Elon Musk Has Just Revealed Two Major Details About The Tesla Cybertruck
Elon Musk doesn’t shy away from randomly dropping Cybertruck-related info on Twitterby Tudor Rus, on
Not a single week passes by without new
related talking points surfacing online. Whether it’s a Hot Wheels RC Tesla Cybertruck or actual details about the real thing, Tesla’s polarizing pickup truck still has a lot of fire in its belly to stay in the headlines for the time being.
Elon Musk announces new Cybertruck width rating plus a very cool feature
As you all know, Tesla doesn’t really do press releases, and its car launches are unorthodox to say the least. It’s often through Elon Musk’s tweets that the public hears about a new feature or Tesla’s future plans, and the Cybertruck makes no exception.
In a tweet from 21 February 2020, Elon Musk made a revision of his previous announcement that the production-ready Cybertruck would be around 80 inches wide, arguing that “this is slightly too small.” The prototype shown during the November 2019 unveil measured roughly 84 inches in width, but it looks like the Tesla finally settled on a figure, which is “closer to 82 inches.”
Btw, in some prior tweets I’d said production Cybertruck would be 80” wide (vs 84” body width at unveil). This is slightly too small. Will be closer to 82”, but come standard with upper laser blade lights.
— Elon Musk (@elonmusk) February 21, 2020
In case you’re thinking that this change will affect the Cybertruck’s overall design, fret not, because in another tweet further down the thread, Musk reassures us that the Cybertruck will even look “slightly better.”
It’s slightly better
— Elon Musk (@elonmusk) February 22, 2020
Enter the Cybertruck’s new laser lights
After clarifying width-related matters what concern the Tesla Cybertruck, Elon Musk went on to disclose that the all-electric pickup will offer “upper laser blade lights” as standard. At this point, we don’t exactly care about width anymore, mostly because laser blade lights sounds too cool to be true.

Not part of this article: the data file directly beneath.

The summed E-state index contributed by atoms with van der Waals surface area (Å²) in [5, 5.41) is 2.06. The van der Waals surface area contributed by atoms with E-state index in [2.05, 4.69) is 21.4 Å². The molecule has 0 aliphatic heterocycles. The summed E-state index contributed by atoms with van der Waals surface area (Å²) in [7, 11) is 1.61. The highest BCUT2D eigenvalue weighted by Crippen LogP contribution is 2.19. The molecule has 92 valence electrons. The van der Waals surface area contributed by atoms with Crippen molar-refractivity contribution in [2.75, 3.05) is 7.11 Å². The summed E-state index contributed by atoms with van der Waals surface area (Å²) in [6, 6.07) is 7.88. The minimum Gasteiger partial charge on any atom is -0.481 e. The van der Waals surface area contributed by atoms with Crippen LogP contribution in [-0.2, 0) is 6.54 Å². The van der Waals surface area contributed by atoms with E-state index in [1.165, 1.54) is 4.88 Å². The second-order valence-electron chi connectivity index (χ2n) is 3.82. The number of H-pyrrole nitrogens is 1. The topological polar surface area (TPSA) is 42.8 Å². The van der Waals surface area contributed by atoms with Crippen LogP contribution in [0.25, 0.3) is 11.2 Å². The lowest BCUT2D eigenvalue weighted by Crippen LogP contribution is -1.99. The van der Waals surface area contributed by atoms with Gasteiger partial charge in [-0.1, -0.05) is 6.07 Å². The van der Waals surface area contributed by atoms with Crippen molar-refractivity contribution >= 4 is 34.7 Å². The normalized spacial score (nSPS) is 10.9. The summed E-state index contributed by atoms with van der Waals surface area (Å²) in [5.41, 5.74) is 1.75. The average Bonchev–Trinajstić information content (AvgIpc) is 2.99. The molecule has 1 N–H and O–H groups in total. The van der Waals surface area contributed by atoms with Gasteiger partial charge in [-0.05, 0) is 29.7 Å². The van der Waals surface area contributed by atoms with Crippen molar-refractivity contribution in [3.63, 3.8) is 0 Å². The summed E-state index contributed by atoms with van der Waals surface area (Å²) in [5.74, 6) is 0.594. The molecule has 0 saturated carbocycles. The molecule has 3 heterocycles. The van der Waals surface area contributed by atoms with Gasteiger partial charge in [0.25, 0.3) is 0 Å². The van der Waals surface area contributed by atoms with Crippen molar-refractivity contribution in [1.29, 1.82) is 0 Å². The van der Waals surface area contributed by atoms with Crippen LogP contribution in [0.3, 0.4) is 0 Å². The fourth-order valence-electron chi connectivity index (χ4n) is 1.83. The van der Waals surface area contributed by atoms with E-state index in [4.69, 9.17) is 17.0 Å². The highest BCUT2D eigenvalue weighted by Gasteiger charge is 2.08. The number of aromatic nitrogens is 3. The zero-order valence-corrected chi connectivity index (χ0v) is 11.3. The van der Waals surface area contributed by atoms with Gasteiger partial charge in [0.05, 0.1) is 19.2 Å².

Of course, Tesla’s interpretation of laser lights could be different than ours, just like it was the case with bulletproof. Surely, you’re asking the same thing:
What Are Laser Blade Lights?
Well, we can’t know for sure what laser blade lights are until Tesla or Musk provide more details, but we can look at other carmakers that have used laser tech inside their cars.
Two names that instantly spruce to mind with the topic of laser lights are BMW and Audi. BMW, for example, sees laser lights as a logical next step after LED technology, a view that is also shared by Audi.
Laser lighting generates about 170 lumens/watt, while LEDs can produce only around 100 lumens/watt. Besides being more efficient and brighter, laser light can be generated by diodes that are up to 100 times smaller than the smallest LED cells (these typically measure around one square millimeter).
This opens new possibilities in terms of where the headlights can be positioned as well as what shape should they take - smaller diodes generally allow designers to get more creative with the light cluster design. In addition, laser lights need just half the energy of regular LEDs.
Audi’s laser tech, for example, brought together a rapidly-moving micro-mirror tasked with redirecting the laser beam. What this means, basically, is that it can project the light coming from the diodes on a variable area (larger or smaller), where and when it matters most.
It’s yet unclear what sort of solution will Tesla adopt for the so called laser blade lights of its Cybertruck, but the idea itself does sound enticing. We’ll come back on the topic once we find out more.
|Single-motor RWD||Dual-motor AWD||Tri-motor AWD|
|Horsepower:||>400 HP||690 HP||800 HP|
|Torque:||TBA||824 LB-FT||1,000 LB-FT|
|Range:||250+ miles||300+ miles||500+ miles|
|0-60 mph:||6.5 seconds||4.5 seconds||2.9 seconds|
|Top Speed:||110 mph||120 mph||130 mph|
|Payload Capacity:||3,500 pounds||3,500 pounds||3,500 pounds|
|Towing Capacity:||7,500 pounds||10,000 pounds||14,000 pounds|